Lee would be criticised by fans during his City career for sometimes playing more like a winger than a centre forward and it is true that he did spend a lot of time hugging the touchlines in his two and a half seasons with us, but this time it worked for him as his cross from out on the right wing flew over Derby’s young keeper Lee Grant and into the net. The other expensive newcomer Langley made less of an impact and his main contribution was probably the part he played in getting Portugese loanee Candido Costa red carded just before half time when he was adjudged to have aimed a kick at the ex QPR man.
As City had already doubled their lead by this time courtesy of a penalty by Kav given after a foul on Robinson by Ian Taylor (a decision that the visitors fiercely contested), that really should have been the end of the game as a meaningful contest, but perhaps it was a sense of injustice which inspired Derby to come out after the break and score within three minutes through Mathias Svensson. City wobbled a little after that but they were generally playing well enough to inspire confidence that they reclaim their two goal advantage and they duly did this ten minutes into the second half although, once again, their opponents were left fuming at the officials. This time Derby definitely had a case as Alan Lee was clearly in an offside position when he squared the ball to Earnie for a tap in finish with the only possible explanation for the decision being that referee Barry thought that the Derby defender who had put in a forlorn challenge on Lee had played the ball rather than the City striker.
While all of this was going on James Collins had been turning in a performance which saw earn Sky’s Man of the Match award (the game was shown live) – he had been accomplished and dominant in the air and on the deck whilst also showing his talent for hitting accurate long passes, but the highlight of a memorable evening for him came when his header beat Grant and was adjudged to have crossed the line before the ball was hacked clear by a defender (television pictures showed it to be a very tight decision which the officials may just have got right).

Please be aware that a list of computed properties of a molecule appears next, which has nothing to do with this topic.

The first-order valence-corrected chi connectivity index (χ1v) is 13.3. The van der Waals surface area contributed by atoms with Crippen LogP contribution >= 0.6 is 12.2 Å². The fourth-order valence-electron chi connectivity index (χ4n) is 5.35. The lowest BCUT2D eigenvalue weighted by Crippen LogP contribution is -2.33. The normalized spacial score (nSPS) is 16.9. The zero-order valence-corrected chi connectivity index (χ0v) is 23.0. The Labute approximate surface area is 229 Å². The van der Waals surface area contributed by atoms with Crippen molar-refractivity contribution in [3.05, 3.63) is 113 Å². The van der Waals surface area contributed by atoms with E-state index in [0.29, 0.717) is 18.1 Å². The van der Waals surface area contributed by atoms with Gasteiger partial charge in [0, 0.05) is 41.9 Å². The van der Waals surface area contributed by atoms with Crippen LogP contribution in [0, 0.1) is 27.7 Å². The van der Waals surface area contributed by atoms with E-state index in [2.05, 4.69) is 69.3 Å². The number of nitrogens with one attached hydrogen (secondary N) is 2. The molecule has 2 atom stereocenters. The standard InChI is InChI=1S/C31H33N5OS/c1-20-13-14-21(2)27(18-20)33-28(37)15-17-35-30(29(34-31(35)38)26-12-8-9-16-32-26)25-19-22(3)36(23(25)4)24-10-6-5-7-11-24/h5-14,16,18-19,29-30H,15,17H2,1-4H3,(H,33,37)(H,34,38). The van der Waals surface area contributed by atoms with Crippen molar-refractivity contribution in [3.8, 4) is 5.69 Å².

That ended the scoring and City fans headed off to the pubs to celebrate what had been a fine performance and a fully deserved win, but there had to be some sympathy for a Derby side that, justifiably, believed that every major decision in the game had gone against them. As for James Collins, he returned to the reserves a few games later (we had a second team in those days!) when we started to ship a lot of goals, but earned a recall for the closing games of the season when his performances alongside Gabbidon had the pundits saying that a promotion bid in 04/05 could be based around their partnership. Instead though, Lennie Lawrence showed that he still didn’t fully trust Collins by signing Robert Page from Sheffield United and by the time the manager admitted the error of his ways and started picking Collins on a regular basis, the damage that turned that season into a nine month battle against the drop had been done. That City won that battle was, to a large extent, down to the Collins and Gabbidon partnership at the back and they both were rewarded with a move to the Premiership the following summer, but the truth of the matter is that, although he is now seen as a solid and reliable performer at the top level, James Collins never started a season at Cardiff as a recognised first team player.
25 August 2003
Cardiff City 4 (Lee, Kavanagh (pen), Earnshaw, Collins) Derby County 1 (Svensson)
City Alexander; Weston, Vidmar, Collins, Barker; Langley, Kavanagh, Boland, Robinson (Whalley); Earnshaw, Lee (Thorne) Subs (not used) Margetson, Prior, Bonner
Derby Grant; Jackson, Johnson, Mills, Boertien; Costa, Taylor, Huddlestone, Morris (Valakari); Svensson, Junior (Bolder) Subs (not used) Oakes, Caldwell, McLeod